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I'm using python 2.7 on an ubuntu machine.

The client tries to connect to the server. I get a EINPROGRESS which is expected for non-blocking sockets.

To check whether or not the connection succeeded, I do what the man page for {connect} suggest:

# EINPROGRESS The socket is nonblocking and the connection cannot be
# completed immediately.  It is possible to select(2) or poll(2) for
# completion by selecting the socket for writing.  After select(2)
# indicates writability, use getsockopt(2) to read the SO_ERROR option at
# level SOL_SOCKET to determine whether connect() completed successfully
# (SO_ERROR is zero) or unsuccessfully (SO_ERROR is one of the usual error
# codes listed here, explaining the reason for the failure)

When the server is offline, this gives me a ECONNREFUSED. So far so good.

When the connection fails, I want to try again a few times.

Problem: the second time I try to connect that same socket, {connect} sends me ECONNABORTED. This one isn't in the man page of {connect}. What does it mean?

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  • 1
    Even if you get this to work, if I were you, I wouldn't do it. I don't know whether the sockets API technically allows reusing a socket that failed to connect once before, but while Linux doesn't seem to mind, I get EINVAL on MacOS. Open a new socket every time.
    – Celada
    Commented Mar 10, 2012 at 16:05

2 Answers 2

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ECONNABORTED is set in two places of the Linux Kernel Source Socket Code.

As per the errno man page and /include/asm-generic/errno.h

#define ECONNABORTED 103 /* Software caused connection abort */

The first is in the function that defines the syscall accept4 in /net/socket.c.

Relevant Source Code

1533         if (upeer_sockaddr) {
1534                 if (newsock->ops->getname(newsock, (struct sockaddr *)&address,
1535                                           &len, 2) < 0) {
1536                         err = -ECONNABORTED;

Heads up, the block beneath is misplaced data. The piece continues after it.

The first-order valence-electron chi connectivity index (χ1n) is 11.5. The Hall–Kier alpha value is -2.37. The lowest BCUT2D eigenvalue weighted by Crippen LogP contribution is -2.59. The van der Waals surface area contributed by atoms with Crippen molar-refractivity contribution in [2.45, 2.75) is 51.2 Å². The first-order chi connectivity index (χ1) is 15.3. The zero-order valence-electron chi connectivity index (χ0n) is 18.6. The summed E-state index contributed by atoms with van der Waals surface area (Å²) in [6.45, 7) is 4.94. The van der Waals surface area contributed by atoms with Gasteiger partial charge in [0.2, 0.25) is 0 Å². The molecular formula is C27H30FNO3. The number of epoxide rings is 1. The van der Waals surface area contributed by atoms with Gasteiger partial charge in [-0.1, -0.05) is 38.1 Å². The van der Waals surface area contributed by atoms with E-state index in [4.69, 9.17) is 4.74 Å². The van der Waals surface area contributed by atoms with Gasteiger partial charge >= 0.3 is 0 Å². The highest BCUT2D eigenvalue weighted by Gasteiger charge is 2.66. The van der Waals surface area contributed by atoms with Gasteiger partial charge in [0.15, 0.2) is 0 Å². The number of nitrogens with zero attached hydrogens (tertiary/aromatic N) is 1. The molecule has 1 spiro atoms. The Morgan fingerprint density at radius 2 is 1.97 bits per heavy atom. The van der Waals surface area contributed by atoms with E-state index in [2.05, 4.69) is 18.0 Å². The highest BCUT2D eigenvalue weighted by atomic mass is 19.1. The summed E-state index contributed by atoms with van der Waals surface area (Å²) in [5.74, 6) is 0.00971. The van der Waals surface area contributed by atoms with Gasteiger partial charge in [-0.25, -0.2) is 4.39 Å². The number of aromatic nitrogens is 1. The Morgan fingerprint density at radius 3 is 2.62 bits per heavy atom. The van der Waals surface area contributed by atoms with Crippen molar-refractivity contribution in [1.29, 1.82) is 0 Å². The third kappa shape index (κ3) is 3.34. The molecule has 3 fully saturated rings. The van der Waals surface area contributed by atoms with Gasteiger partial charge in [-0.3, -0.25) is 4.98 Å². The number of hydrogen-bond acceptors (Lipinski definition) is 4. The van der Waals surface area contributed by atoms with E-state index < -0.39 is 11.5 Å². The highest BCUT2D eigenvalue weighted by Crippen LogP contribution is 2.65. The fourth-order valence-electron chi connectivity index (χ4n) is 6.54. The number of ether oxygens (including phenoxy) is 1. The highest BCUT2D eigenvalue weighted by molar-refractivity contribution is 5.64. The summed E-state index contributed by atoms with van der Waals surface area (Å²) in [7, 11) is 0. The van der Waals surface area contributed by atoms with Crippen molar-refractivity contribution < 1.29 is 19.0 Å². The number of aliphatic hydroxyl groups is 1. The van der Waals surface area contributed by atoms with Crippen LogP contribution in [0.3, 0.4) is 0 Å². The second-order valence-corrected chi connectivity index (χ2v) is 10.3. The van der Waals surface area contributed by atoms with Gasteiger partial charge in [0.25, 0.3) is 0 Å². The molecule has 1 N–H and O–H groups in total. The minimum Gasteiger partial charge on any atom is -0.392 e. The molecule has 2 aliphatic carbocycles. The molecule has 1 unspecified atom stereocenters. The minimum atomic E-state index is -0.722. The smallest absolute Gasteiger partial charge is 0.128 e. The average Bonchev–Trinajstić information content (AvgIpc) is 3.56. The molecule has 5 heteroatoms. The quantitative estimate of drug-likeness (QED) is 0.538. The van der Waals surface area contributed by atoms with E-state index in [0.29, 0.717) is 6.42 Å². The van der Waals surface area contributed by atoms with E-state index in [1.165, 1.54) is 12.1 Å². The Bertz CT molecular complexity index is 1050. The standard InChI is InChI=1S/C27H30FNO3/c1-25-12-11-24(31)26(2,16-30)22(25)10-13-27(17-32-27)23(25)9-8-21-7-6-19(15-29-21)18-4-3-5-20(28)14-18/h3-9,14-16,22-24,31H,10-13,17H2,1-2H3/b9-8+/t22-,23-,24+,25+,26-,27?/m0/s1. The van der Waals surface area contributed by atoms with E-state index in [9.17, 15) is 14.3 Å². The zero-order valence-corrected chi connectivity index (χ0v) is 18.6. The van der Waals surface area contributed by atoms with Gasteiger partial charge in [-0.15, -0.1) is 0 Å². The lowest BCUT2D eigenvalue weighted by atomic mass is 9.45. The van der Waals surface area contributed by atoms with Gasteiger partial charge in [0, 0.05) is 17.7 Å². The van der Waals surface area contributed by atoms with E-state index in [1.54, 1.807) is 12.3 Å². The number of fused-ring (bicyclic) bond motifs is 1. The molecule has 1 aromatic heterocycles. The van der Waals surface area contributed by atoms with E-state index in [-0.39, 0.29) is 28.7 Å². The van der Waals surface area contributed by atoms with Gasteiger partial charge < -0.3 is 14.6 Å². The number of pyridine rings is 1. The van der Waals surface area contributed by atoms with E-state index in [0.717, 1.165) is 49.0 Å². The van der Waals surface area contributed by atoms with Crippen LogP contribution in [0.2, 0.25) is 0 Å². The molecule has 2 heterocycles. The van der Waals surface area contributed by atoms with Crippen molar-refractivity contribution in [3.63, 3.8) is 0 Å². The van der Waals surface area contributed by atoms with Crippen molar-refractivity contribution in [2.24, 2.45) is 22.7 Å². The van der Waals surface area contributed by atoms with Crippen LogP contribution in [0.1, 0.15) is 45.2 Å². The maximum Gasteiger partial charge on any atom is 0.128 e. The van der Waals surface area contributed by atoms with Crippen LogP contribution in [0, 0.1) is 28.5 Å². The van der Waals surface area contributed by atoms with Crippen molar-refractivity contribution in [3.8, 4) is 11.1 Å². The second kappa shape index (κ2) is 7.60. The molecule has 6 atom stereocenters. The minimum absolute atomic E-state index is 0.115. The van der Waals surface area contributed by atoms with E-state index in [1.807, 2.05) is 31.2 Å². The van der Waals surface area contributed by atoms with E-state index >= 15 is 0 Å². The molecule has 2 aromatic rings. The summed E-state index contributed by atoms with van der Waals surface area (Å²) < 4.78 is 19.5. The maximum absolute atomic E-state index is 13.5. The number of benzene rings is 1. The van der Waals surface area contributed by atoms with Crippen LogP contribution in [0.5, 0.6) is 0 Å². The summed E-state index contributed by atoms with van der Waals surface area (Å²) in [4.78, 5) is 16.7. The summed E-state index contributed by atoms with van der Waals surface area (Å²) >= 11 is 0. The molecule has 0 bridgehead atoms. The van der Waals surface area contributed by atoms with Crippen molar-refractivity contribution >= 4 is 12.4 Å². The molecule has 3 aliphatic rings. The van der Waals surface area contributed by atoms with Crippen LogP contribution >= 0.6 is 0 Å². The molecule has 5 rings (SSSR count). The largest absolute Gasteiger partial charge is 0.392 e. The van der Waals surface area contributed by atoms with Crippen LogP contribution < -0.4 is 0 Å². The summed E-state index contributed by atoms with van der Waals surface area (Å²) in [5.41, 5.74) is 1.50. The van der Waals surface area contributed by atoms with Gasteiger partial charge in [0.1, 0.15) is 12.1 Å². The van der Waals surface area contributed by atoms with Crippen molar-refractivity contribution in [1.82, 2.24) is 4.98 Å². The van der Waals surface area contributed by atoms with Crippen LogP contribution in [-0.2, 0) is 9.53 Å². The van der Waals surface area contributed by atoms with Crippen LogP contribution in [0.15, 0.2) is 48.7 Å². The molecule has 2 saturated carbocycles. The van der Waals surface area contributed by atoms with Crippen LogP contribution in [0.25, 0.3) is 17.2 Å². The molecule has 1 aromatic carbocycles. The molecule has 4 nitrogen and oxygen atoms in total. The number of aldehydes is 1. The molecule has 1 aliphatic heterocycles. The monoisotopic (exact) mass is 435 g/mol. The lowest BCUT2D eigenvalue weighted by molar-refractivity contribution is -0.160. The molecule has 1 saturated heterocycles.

1537                         goto out_fd;
1538                 }
1539                 err = move_addr_to_user((struct sockaddr *)&address,
1540                                         len, upeer_sockaddr, upeer_addrlen);
1541                 if (err < 0)
1542                         goto out_fd;
1543         }

The relevant explanation of logic is below.

If the address of the peer socket from userspace is defined and If the new socket doesn't have name, then set error state to ECONNABORTED and goto the label out_fd.

The second is in the function that defines the symbol inet_stream_connect in /net/ipv4/af_inet.c.

Relevant Source Code

645         /* Connection was closed by RST, timeout, ICMP error
646          * or another process disconnected us.
647          */
648         if (sk->sk_state == TCP_CLOSE)
649                 goto sock_error; 

662 sock_error:
663         err = sock_error(sk) ? : -ECONNABORTED;
664         sock->state = SS_UNCONNECTED;
665         if (sk->sk_prot->disconnect(sk, flags))
666                 sock->state = SS_DISCONNECTING;
667         goto out;

The relevant explanation of logic is below.

The only code that has a goto to the sock_error label in inet_stream_connect is the check to see if the socket was closed by RST,timeout, another process or error.

In the sock_error label If we can recover a socket error report, do so , otherwise the error state to ECONNABORTED

Like Celada's comment I also recommend opening a new socket each time.

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  • Sweet. I had no idea the linux kernel had to many gotos :). I used to find the "software caused connection abort" totally under-informative, but in the light of the code you cited it makes more sense. I think that the second one applies to my case. I'll create new sockets then, no problem.
    – Niriel
    Commented Mar 11, 2012 at 21:08
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See the manual page for errno. On FreeBSD you can find it as intro(2). It says:

53 ECONNABORTED Software caused connection abort. A connection abort was caused internal to your host machine.

As to why this happens, you'd have to look in the Linux kernel source for sockets. On FreeBSD only accept seems return ECONNABORTED.

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